Subject: I have found a CD that I think you would enjoy
North Carolina Banjo Collection
Genres: Country, Blues, Folk, World Music, Pop, Classical
Listen to Samples
Essential for Every Banjo Player
Tony Thomas | SUNNY ISLES BEACH, FL USA | 04/26/2005
(5 out of 5 stars)
"Every banjoist ought to have these CDs. Then again, everyone ought to become a banjoist, or at least one in every home. The selections form a nice picture of the history and development of banjo playing in one of the most banjoeyed areas of the country, North Carolina.
Master banjoist, producer, folklorist, and fashion plate Bob Carlin provides a very serious set of notes and introduction to the CDs and a very nice order to help illustrate the history. Like his books on music--I would recommend his recent book on Carolina Piedmont string bands in which one can see pictures of many of the performers on these CDs and follow the changing context of the music--Carlin tries to present the most information, the most music, and let it talk, without drawing too many conclusions and conjecturs. He has the mark of a man who knows that when you really know something, you know how little we all know.
The first six tunes on the first side are special to me, as Carlin begins with six African American banjo players from North Carolina. They are first, even though the earliest one of these recordings was made in teh 1950s, as part of a statement about the African American origins of the banjo in general, but also of North Carolina banjoing in both clawhammer and finger styles. I particularly love the work here by Dink Roberts, my favorite banjo player.
While the clawhammer and other down picking word on the first CD are important to my ears and my style, I am most impressed with the recordings of finger picking styles on the second CD. I haven't seen or heard much of that kind of banjo playing before. Current old time music banjoists tend to be pretty glued to clawhammer. If they do finger styles it is often the older more archaic styles favored by Dock Boggs or Charlie Poole. Yet, on the second CD we see the rise in both virtuosity and musicality and countriness and bluesiness of finger style banjo in the Carolinas starting from work that was just beyond that of the 19th Century Classic banjoists, to work that was ready for the next step, taken by a Carolina banjoist named Earl Scruggs: BLUEGRASS.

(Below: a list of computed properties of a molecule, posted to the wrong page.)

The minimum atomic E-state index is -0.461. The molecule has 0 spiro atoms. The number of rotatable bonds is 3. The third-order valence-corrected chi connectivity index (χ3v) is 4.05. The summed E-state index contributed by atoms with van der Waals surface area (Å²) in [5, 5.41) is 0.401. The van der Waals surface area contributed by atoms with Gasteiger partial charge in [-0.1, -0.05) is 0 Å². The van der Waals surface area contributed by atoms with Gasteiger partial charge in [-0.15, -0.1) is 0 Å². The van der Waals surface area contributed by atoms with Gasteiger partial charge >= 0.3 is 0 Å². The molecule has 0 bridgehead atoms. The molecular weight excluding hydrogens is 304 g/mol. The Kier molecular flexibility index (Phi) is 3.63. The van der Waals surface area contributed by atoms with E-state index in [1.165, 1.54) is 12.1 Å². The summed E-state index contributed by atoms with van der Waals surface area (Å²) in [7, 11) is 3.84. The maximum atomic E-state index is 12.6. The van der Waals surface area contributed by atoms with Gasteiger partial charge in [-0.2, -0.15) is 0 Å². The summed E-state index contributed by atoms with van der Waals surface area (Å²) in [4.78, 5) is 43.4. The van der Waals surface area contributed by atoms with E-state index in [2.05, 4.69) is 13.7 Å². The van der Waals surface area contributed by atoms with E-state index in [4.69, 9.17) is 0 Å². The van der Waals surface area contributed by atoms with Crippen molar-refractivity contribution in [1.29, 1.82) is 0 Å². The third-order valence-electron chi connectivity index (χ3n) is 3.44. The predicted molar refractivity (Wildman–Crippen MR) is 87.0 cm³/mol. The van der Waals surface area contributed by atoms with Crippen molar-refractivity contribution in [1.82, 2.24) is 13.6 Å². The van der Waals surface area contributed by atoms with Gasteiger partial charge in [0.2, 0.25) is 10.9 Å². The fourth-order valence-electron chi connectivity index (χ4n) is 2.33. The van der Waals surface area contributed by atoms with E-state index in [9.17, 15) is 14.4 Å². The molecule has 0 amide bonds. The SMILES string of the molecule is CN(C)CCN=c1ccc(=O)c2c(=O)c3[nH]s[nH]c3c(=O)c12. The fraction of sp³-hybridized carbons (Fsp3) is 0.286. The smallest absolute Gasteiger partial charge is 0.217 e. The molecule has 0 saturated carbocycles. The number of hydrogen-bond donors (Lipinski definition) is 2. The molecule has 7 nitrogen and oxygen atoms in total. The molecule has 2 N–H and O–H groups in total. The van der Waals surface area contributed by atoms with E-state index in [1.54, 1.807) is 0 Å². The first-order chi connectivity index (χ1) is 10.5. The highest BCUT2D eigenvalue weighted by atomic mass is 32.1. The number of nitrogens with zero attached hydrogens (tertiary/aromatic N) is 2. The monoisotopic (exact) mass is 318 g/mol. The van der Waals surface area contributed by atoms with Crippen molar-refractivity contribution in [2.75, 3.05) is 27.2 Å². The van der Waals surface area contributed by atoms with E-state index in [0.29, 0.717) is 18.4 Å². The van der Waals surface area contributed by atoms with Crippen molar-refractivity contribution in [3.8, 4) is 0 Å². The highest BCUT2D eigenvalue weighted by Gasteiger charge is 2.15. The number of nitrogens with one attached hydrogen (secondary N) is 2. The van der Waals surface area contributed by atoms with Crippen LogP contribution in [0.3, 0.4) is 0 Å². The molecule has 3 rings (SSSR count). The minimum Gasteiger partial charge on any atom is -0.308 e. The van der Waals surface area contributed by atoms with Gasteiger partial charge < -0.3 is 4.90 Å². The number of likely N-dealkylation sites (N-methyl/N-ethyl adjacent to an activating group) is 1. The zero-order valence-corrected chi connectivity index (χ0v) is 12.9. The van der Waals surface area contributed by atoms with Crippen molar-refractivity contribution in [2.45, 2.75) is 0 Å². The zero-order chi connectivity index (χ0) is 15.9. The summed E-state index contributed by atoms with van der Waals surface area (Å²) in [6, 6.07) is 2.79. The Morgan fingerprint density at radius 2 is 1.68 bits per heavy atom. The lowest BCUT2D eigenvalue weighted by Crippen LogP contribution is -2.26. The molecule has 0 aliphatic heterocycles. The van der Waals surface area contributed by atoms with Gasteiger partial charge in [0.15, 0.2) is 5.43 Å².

As I have said, this CD set is nice wonderful and listenable music like all banjo music. I realize I might be prejudiced being a man who has gotten 4 banjos in the last 5 years. But then if you listen to this, you might get prejudiced too and get you a banjo or two!"
Worth It If You Like Old Time Appalachian Banjo Music
Justin | Brisbane, Qld, Australia | 07/31/2005
(5 out of 5 stars)
"When I first started learning to play the banjo I really didn't know too much about it, I didn't know any one else who played, and had to teach myself (not as hard as it sounds already knowing how to play guitar). At first I started learning bluegrass and 'melodic' clawhammer but it wasn't terribly satisfying and I gave up for about a year. Then I decided to persue some other types of playing which were far more satisfying to play for my own enjoyment. This is the first CD where I really found the style of music I wanted to play. It is known as 'Old Time' banjo. 'Old Time' banjo itself encompases a wide range of styles, some geographically specific, but it is mostly based on the classic 'clawhammer' technique. That's it for the banjo lesson, now for the CD review. Nice music. It's a half/half mix of newer recordings which are nice and clear, and older historical recordings which have poor sound quality. Still, it suited my purpose very well. Of particular interest to me were the follwing performers: Etta Baker, Marvin Gaster, Bertie Dickens, Kelly Sears, Snuffy Jenkins and A.C. Overton. There are other good tunes on here but the abovementioned are my favourites. I also own Kentucky Old Time Banjo (see my review) and Black Banjo Songsters Of North Carolina and Virgina (see my review). In order of enjoyability (is that a real word?) this CD ranks second behind Kentucky Old Time Banjo and better than Black Banjo Songsters etc. . If you're a fan of old time banjo, pick this CD up, it's well worth it. If you're interested in learning old time banjo I suggest you buy at least this and Kentucky Banjo."